4. Conclusion

Regarding green and sustainable analytical procedures, using an ordinary ultrasound bath system for UAE makes sample preparation fast, simple, accurate, and less expensive than MWAD. Sorghum flour samples were suitably mineralized by UAE, enabling their introduction to the MIP OES, not evidencing significant differences with MWAD.

Aiming to explore the nutritional potential of sorghum, MIP OES was used for multielemental determination of sorghum flours in order to assess its mineral profile. Beholding it from food safety control and quality assurance, the proposed method is a magnificent substitute that could be straightforwardly applied in routine analysis laboratories, mainly due to the multielemental capabilities of MIP OES, with the benefit that the UAE is unassuming and respectable with GEAC, thus accelerating analysis times and improving performance and productivity.

The principal component analysis showed different groupings related to the variation in the elemental concentration of the various hybrids. The differentiation between varieties makes it possible to select those with the best nutritional profile for food product formulation.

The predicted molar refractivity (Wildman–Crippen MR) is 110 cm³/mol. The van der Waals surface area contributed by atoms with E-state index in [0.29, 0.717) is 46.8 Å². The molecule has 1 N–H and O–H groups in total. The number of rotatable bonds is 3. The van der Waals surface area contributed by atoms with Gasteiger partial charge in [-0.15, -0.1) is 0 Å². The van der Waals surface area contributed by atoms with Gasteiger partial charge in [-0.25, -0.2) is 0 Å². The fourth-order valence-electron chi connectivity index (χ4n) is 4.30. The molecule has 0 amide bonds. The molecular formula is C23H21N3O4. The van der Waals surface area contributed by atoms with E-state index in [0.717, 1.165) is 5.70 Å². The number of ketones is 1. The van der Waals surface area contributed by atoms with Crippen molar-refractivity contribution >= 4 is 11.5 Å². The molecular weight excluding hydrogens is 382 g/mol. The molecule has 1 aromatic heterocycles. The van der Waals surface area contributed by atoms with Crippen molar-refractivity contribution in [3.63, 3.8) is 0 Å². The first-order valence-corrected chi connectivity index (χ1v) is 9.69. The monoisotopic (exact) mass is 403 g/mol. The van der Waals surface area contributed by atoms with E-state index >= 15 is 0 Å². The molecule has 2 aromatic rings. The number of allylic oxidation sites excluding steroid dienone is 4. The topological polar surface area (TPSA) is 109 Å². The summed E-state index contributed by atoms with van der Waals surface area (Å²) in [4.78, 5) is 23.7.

Data Availability

Data used to support the findings of this study are available on request to the corresponding author ([email protected]).

Conflicts of Interest

The authors declare that they have no conflicts of interest.


The authors thank Consejo Nacional de Investigaciones Científicas y Tećnicas (CONICET) and the Agencia Nacional de Promoción Científica y Tecnológica (ANPCYT) for supporting this research. Also, research project was powered by the Universidad Nacional de La Pampa (Project nos. 99/2016 and 115/2020) and by Universidad Nacional de La Pampa (Project nos. 96, 2015 and 112/2020). The authors are grateful to the Instituto Nacional de Tecnología Agropecuaria (INTA) who kindly provided the sorghum samples.